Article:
ALEPPO – For nearly three months, a rumor has been spreading through Aleppo: whoever faces hardship, however small, can go to a hearing of the “Committee for the promotion of good deeds and support of the oppressed."
There, in this northern neighborhood of the country's largest city, members of the Free Syrian Army (FSA) are “enforcing justice” and “asserting the rights” of the ever growing number of people who are deeply distressed or simply disgruntled.
“It has become one of the town’s most popular areas, everyone wants to be a part of it,” says Abu Mustapha. It’s not quite a courthouse, but almost. It’s not quite social services either. It’s not even a political space – the only thing it is is religious. It’s an unprecedented glimpse, the people hope, of what an Assad-free Syria would look like.
Like everywhere else in northern Syria, the civil servants paid by the Assad regime (teachers, doctors, judges, policemen, administrative employees) fled when the FSA arrived. It sometimes only took one night for public services and institutions to empty, leaving a 70-kilometer long strip disconnected from the official Syria, the Turkish border to half of Aleppo.
“We went from dictatorship to nothing. The war is not over yet, but chaos is looming at every corner. So we are taking things in our hands, everyone is doing what they can,” says Ahmed Al-Rhami, a member of the committee.
In this administrative desert, it takes pragmatism, improvisation and incredible willpower to launch initiatives. The day after the Bab Salama customs office was taken over by the FSA in Aug. 2012, a new customs stamp was already in effect, stamping documents with “Syrian Arab Democracy.”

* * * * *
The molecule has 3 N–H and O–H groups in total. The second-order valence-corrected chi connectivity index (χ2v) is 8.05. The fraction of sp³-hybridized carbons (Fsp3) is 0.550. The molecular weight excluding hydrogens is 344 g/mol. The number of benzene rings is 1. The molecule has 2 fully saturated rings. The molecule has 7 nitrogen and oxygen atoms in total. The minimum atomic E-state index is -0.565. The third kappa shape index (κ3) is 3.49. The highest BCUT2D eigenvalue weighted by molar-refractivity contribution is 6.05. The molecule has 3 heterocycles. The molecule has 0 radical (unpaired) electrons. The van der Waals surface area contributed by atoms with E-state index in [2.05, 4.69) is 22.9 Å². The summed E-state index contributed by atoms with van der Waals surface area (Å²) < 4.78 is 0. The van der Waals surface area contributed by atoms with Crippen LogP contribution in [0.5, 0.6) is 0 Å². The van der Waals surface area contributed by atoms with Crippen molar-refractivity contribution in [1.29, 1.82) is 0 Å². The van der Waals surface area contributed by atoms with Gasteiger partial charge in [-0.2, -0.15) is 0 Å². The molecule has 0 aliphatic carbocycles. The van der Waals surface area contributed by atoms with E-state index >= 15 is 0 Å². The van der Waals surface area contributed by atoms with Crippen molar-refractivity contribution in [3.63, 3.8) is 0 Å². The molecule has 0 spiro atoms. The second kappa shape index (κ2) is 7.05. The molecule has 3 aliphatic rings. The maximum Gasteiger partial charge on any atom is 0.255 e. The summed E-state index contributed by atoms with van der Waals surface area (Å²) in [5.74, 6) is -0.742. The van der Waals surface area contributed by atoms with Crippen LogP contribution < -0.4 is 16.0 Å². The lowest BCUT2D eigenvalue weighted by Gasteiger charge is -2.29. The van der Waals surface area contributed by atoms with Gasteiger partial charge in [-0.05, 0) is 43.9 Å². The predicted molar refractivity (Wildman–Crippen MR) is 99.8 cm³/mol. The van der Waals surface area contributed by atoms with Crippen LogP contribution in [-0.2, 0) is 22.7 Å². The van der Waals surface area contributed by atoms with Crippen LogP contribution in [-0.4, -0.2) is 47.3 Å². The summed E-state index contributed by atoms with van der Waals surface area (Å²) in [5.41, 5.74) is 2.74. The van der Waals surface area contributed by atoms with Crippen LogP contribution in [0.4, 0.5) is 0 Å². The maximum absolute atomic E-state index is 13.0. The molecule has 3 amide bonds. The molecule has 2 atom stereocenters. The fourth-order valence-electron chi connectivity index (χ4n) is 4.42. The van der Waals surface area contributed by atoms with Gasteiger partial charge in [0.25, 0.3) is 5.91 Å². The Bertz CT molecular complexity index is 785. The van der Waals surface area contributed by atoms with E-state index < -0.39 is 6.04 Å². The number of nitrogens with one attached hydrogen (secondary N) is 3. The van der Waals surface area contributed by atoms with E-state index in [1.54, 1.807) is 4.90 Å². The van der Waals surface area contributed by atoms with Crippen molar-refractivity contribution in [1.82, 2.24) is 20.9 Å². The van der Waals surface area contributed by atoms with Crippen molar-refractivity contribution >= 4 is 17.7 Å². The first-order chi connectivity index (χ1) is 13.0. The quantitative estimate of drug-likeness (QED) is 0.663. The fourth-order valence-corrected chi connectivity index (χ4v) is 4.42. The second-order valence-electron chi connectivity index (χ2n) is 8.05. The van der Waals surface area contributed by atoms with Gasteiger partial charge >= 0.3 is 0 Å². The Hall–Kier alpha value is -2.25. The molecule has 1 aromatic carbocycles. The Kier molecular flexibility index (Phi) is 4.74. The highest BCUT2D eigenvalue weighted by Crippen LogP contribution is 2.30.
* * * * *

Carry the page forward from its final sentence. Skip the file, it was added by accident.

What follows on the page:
You would think a brand new regime – even temporary – would choose a truly symbolic name, the fruit of much debating, brawling or even quick brainstorming. Think again. “The group who had the stamp made in Turkey came up with it,” says an official at the border’s press office. Here, like elsewhere, nothing was looted – or almost nothing. The official buildings are intact – minus combat scars – and a list displaying the items of furniture found by the rebels when they took over have been posted on the wall “so that we are not accused of stealing anything, like Bashar’s bandits would.”
One of the most sensitive subjects for the new authorities is justice: “If it wasn’t for this issue, would the revolution have even happened? If you recall, the first slogan was against injustice. The rebels know that they have to show they are different,” explains a pastry seller. He came to volunteer his services to the committee.
Every day, more and more want to participate, with volunteers lining the halls this day. “It’s also a way to support the current movement without holding a rifle,” says a man wearing a Lady Gaga t-shirt under his winter coat. “In my case, I’m too old to fight, I don’t even like fighting.”
A mixed bag of misery
As we talked, the lights suddenly go out in the hall, but we continue to talk in the darkness of the rainy morning. Nobody seems to pay attention to the blackout – electricity problems have been a regular occurrence since the beginning of the war – except in Damascus, they say. “But we don’t really know what’s happening over there,” says someone from the shadows, in a djellaba loose-fitting outer robe.
A member of the committee announces that the candidates have to go through a selection process. “You mean we need connections, just like before?” shouts a barber. The committee member adds that there are criteria and a test. “What kind of test?” asks the pastry seller. “You will be questioned on religion: what are alms, what is purification,” the man answers. Silence. “Will you establish Islamic justice later on?” asks the man from the shadows in the djellaba.
The committee has started seeing the day’s cases. One after another, people come to explain their problems, a mixed bag of war and poverty-related misery. A father asks for a new home, his house is on the front line, in the Salah Adine district, he says. “We only give a home to large families who had their houses destroyed,” says the committee.